A video game arcade without a few fighting game cabinets is like a YouTube comments section without the kind of vitriol spewed forth by what I can only assume is the angriest collective of 12 year-olds that the world has ever seen. There may be certain genres which drove people to arcades, but it’s the humble fighting game which kept them there, ready to smack a token on the side of the cabinet as they waited their turn.
I’ve seen a ton of great fighting games grace arcades over the years. Killer Instinct, Eternal Champions, Tekken, Dead or Alive, Street Fighter and a truckload more. But nothing, nothing ever beats your first time playing Mortal Kombat on an arcade stand.
Let me paint a picture for you: It’s a hot day in the Eastern Cape, I’ve sought refuge and I’ve found it in my local arcade. And in the corner, there’s a Mortal Kombat II stand. Now, never mind the fact that by the time this stand had arrived, Mortal Kombat Deadly Alliance was all the rage on the PlayStation 2.
The stand itself was dusty, the decals were cracked and the fight-stick was worn down from years of abuse and QCF actions. But what the hell, it looked like fun.
I don’t need to wax lyrical about how Mortal Kombat II was a monumental step forward for the franchise. New characters, smoother combos and better finishing moves.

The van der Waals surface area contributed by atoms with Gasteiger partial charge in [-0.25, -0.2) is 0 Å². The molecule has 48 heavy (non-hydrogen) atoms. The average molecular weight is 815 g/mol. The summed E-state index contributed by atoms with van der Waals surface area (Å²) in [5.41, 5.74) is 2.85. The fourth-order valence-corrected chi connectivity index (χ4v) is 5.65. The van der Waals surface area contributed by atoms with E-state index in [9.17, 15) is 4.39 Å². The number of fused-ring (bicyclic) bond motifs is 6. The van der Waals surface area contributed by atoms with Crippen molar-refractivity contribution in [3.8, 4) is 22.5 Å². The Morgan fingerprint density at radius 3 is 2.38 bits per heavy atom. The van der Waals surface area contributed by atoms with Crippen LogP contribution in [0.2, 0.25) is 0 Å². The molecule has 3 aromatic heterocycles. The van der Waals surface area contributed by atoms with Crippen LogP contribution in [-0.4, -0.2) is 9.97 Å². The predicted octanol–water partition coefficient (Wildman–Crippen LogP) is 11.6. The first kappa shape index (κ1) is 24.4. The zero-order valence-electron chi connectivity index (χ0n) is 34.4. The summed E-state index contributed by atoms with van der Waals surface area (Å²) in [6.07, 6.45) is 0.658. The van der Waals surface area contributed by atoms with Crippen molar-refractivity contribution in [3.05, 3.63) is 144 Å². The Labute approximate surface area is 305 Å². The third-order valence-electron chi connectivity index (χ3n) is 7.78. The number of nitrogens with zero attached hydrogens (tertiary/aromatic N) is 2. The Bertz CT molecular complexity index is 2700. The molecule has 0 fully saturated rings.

While Geoff and I will still have heated arguments over which Mortal Kombat is best (MORTAL KOMBAT 3 SCREW YOU GEOFF), you just cannot deny how instrumental the first sequel was in moving the franchise forward.
But here’s the thing: Mortal Kombat II had what appears to be a stock-standard arcade stand. The typical two-player setup, with a familiar shape. But it’ll always be one of my favourite stands, of all time thanks to the decals on it.
There’s just something magical about seeing Raiden throwing lightning on the sides, as if he’s channelling a quickening from Highlander, with the new logo smackdab in the middle of the top decal.
And then there’s the fight stick layout. I swear, Mortal Kombat II had a layout which knew precisely where to position every input action for the various high and low combos.
Mortal Kombat II isn’t just one a gold standard for what a fighting game sequel should be. It’s also one of the damn finest examples of arcade kabinet that you’ll ever see. And worth every koin spent on it.
Last Updated: September 9, 2015